No one uses my Omen unless I have complete confidence in them. Certainly not in a match, maybe for a shot or 2. My Blackheart is a different story. I promised Jerry that any good player I ran across I'd let hit with it. I'm still particular about who I let hit with it but I do keep my promises and keep an eye out.

Kato

Frank_Glenn
02-23-2004, 12:00 PM
[ QUOTE ]
You'd look kinda stupid taking your cue to the washroom with you, and in a place like this, you shouldn't have to.
<hr /></blockquote>

I tke mine, they grow legs and leave if you are not careful. YMMV

Popcorn
02-23-2004, 12:24 PM
It looks in the picture like it could be melamine (sp). I don't think anyone has developed it, it is probably just a stock item they have given their own name to. I buy Linen Melamine Rod from a supplier for around $4.00 a foot. I know a guy that sells it on his web site, (from the same supplier), for $3.50 a ferrule using a name he invented and they are just slugs, not even drilled. That is $42.00 a foot, with a cost of $4.00 a foot, not a bad mark up by just knowing where to buy the stuff. I am going to order some IvorX though to see what they are, I am curious, maybe they are something new. thanks

SpiderMan
02-23-2004, 03:04 PM
<blockquote><font class="small">Quote c.holtz009:</font><hr> Well, my friend leaves his cue on the table to answer nature's call, and when he gets back, it's gone.
He scanned the room quickly, and sure enough, one of the little buggers had come over and taken his chalk holder and cue, and was banging balls with it.
After he got it back, there were a couple of dings in the shaft, and the butt has two dings, and the finish is You'd look kinda stupid taking your cue to the washroom with you, and in a place like this, you shouldn't have to.
<hr /></blockquote>

I always take my cue to the john, and feel pretty smart for doing it! I even took it to the john at PettyPoint a couple of weekends ago. It's just a good habit, like locking your car when you go into a convenience store.

SpiderMan

SpiderMan
02-23-2004, 03:09 PM
Popcorn,

Where do you buy the rod, and do they have tube? I've had problems in the past drilling some materials without getting hairline cracks.

SpiderMan

SpiderMan
02-23-2004, 03:11 PM
Letting someone else use your cue is like letting them wear your underwear. Even if they don't get it dirty, it will never feel quite the same.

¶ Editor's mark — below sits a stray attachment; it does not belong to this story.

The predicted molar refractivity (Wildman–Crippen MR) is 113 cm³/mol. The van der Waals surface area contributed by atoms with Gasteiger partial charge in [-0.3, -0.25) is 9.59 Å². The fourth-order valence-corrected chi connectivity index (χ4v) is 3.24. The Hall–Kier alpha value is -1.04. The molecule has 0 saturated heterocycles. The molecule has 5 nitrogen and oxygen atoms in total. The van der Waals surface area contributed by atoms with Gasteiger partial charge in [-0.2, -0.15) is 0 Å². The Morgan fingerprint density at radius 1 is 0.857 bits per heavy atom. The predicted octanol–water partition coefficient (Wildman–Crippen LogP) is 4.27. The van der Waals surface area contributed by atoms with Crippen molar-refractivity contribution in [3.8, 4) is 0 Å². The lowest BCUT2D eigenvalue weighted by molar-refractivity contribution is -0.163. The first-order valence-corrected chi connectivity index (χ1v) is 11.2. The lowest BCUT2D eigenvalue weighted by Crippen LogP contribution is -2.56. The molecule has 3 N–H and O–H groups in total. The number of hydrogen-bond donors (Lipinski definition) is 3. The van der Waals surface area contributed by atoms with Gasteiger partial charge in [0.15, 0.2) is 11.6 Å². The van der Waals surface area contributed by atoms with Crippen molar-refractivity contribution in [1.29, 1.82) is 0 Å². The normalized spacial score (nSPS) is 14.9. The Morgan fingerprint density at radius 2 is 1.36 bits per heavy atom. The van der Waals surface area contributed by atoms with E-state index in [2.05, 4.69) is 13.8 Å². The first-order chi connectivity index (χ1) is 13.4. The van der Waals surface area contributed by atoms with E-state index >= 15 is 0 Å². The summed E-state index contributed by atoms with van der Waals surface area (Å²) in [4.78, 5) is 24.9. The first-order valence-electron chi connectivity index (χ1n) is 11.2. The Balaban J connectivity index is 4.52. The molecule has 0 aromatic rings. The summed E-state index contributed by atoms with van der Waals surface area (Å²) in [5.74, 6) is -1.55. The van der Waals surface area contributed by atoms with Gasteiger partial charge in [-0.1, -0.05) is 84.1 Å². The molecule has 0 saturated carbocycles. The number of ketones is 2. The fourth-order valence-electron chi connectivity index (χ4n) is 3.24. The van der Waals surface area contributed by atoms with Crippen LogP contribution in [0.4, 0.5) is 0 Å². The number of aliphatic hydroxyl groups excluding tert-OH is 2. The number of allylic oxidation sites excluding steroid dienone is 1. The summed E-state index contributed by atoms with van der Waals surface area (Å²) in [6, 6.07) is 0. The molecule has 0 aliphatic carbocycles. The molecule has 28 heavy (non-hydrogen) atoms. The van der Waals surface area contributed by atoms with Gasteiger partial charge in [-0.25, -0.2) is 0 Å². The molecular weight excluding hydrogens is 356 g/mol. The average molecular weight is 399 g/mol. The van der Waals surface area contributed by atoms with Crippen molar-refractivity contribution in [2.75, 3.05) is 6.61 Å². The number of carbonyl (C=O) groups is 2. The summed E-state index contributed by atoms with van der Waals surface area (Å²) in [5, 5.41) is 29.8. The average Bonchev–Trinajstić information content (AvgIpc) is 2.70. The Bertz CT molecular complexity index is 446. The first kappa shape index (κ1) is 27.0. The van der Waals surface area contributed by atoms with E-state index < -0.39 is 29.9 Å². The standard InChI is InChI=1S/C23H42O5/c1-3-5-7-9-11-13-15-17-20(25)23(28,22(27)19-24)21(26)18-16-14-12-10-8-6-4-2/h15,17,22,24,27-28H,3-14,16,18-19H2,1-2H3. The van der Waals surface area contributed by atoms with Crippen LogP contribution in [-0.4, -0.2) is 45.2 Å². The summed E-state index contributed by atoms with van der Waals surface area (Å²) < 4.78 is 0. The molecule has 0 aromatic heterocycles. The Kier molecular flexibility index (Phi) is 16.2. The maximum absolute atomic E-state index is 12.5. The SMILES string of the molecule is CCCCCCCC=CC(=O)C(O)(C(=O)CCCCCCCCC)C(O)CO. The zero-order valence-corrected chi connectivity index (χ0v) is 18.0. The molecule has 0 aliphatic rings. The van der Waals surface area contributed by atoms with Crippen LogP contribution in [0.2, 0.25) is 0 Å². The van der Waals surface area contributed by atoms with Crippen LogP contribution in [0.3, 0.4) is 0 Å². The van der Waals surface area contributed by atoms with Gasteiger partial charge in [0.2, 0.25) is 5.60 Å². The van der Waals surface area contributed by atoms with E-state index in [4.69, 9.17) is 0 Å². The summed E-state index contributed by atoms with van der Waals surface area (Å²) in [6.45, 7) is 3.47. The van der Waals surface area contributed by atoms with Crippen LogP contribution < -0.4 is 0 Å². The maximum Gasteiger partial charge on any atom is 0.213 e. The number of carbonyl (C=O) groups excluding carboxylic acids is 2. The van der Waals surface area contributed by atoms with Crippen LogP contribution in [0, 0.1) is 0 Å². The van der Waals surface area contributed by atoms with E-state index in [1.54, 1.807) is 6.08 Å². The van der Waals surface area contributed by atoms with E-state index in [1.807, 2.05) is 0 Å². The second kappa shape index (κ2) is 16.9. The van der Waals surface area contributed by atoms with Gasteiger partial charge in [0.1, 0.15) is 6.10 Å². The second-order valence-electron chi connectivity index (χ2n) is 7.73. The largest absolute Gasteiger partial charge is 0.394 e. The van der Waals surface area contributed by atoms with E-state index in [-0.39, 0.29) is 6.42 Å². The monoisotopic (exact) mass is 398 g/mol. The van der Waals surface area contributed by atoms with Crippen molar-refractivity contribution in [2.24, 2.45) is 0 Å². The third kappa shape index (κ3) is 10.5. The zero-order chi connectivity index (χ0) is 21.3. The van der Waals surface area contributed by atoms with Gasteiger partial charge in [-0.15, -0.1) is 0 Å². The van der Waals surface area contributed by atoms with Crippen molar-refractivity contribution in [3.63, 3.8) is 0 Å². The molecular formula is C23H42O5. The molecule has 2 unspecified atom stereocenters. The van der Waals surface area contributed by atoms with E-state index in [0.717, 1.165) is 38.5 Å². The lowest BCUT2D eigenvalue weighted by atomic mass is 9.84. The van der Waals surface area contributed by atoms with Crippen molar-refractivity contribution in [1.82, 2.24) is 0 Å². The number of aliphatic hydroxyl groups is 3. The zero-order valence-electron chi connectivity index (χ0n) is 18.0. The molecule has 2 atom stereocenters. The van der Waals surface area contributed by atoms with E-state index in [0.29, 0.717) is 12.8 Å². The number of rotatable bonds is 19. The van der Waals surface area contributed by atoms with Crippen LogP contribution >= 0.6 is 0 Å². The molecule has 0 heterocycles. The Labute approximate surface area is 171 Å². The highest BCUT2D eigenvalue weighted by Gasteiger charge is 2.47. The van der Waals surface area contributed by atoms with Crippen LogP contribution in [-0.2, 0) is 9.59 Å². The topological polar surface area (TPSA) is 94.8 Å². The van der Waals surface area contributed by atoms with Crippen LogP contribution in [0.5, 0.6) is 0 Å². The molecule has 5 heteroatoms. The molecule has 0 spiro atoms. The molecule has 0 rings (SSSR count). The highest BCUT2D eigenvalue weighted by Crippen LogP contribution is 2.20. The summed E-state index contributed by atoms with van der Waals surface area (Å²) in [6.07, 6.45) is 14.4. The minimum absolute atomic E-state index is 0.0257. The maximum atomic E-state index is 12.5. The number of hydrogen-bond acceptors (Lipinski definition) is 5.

SpiderMan

Barbara
02-23-2004, 03:21 PM
When I played regularly in my bar league, I would put my custom away after each game I played. I would never leave it out or lean it against the wall.

I still did the same when I got my S/P.

Barbara~~~has seen some bar room horrors...

bigshooter
02-23-2004, 03:26 PM
I went to a state amateur tournament 17 years ago and Jimmy Rempe was there to do a few trick shots and then the players got to challenge him and he told my friend and I that he left his cue on a table at an exhibition and turned around to visit and a lady grabbed it up and was twirling it like a baton when he turned around, he got it back without damage but the lady about fainted when he told her it was his custom made Meucci with real diamonds in it and was valued at about $10'000.
Would have been fun to have seen the expression on her face.
And another time I was in a dive bar that I used to frequent and I leaned my Joss up against the wall and while I wasn't looking some drunk put his high back chair up against my cue pinning it against the wall at a goofy angle and was sitting in the chair with his full weight against it bending it severely right about at the joint.
I almost got in a fight because without thinking I jerked the guy out of the chair out of sheer panic to get my cue from behind him.
I don't drink anymore but your going to get sloshed don't take your good cues! /ccboard/images/graemlins/smirk.gif

Sid_Vicious
02-23-2004, 03:27 PM
Show you how habitual I am, I take the wall stick I am playing with to the john upon those times that I am "personally cueless" and using house equipment....sid

Sid_Vicious
02-23-2004, 03:28 PM
Are you sure this is not simply Ivorine material, labeled with a nifty name for resale???sid

rocky
02-23-2004, 03:32 PM
People who are not obsessed with the game of pool like I am, lol. Dont understand that a cue is a personal thing, plus they dont realize that you dont want your $1,000 cues smacked on the table or anywhere for that matter!

stickman
02-23-2004, 04:26 PM
If you find out what it is, please share the information. /ccboard/images/graemlins/wink.gif

I drill the threads out for the non threaded tenons. I drill them one drill size at a time up to 5/16s. I don't know if it is necessary, but suspect that it might be best. I would be curious to know how difficult it would be to drill and thread solid rod.

Popcorn
02-23-2004, 05:13 PM